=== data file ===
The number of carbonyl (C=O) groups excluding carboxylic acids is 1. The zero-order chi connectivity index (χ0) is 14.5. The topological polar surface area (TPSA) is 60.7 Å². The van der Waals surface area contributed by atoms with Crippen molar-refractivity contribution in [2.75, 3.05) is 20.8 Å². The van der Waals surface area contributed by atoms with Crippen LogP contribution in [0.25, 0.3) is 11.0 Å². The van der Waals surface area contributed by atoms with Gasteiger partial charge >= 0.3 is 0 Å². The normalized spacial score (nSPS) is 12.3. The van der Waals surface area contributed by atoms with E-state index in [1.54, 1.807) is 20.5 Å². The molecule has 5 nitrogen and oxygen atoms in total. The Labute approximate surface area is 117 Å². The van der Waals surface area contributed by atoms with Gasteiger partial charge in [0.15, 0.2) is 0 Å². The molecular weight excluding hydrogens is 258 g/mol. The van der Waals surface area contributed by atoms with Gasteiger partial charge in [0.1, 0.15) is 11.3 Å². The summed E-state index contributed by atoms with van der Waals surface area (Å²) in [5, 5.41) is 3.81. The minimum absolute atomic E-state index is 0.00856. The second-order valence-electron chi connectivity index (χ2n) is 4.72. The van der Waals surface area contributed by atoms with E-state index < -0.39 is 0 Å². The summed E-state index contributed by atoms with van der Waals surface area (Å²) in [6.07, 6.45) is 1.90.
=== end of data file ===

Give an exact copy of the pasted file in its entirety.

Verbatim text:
The number of carbonyl (C=O) groups excluding carboxylic acids is 1. The zero-order chi connectivity index (χ0) is 14.5. The topological polar surface area (TPSA) is 60.7 Å². The van der Waals surface area contributed by atoms with Crippen molar-refractivity contribution in [2.75, 3.05) is 20.8 Å². The van der Waals surface area contributed by atoms with Crippen LogP contribution in [0.25, 0.3) is 11.0 Å². The van der Waals surface area contributed by atoms with Gasteiger partial charge >= 0.3 is 0 Å². The normalized spacial score (nSPS) is 12.3. The van der Waals surface area contributed by atoms with E-state index in [1.54, 1.807) is 20.5 Å². The molecule has 5 nitrogen and oxygen atoms in total. The Labute approximate surface area is 117 Å². The van der Waals surface area contributed by atoms with Gasteiger partial charge in [0.15, 0.2) is 0 Å². The molecular weight excluding hydrogens is 258 g/mol. The van der Waals surface area contributed by atoms with Gasteiger partial charge in [0.1, 0.15) is 11.3 Å². The summed E-state index contributed by atoms with van der Waals surface area (Å²) in [5, 5.41) is 3.81. The minimum absolute atomic E-state index is 0.00856. The second-order valence-electron chi connectivity index (χ2n) is 4.72. The van der Waals surface area contributed by atoms with E-state index < -0.39 is 0 Å². The summed E-state index contributed by atoms with van der Waals surface area (Å²) in [6.07, 6.45) is 1.90.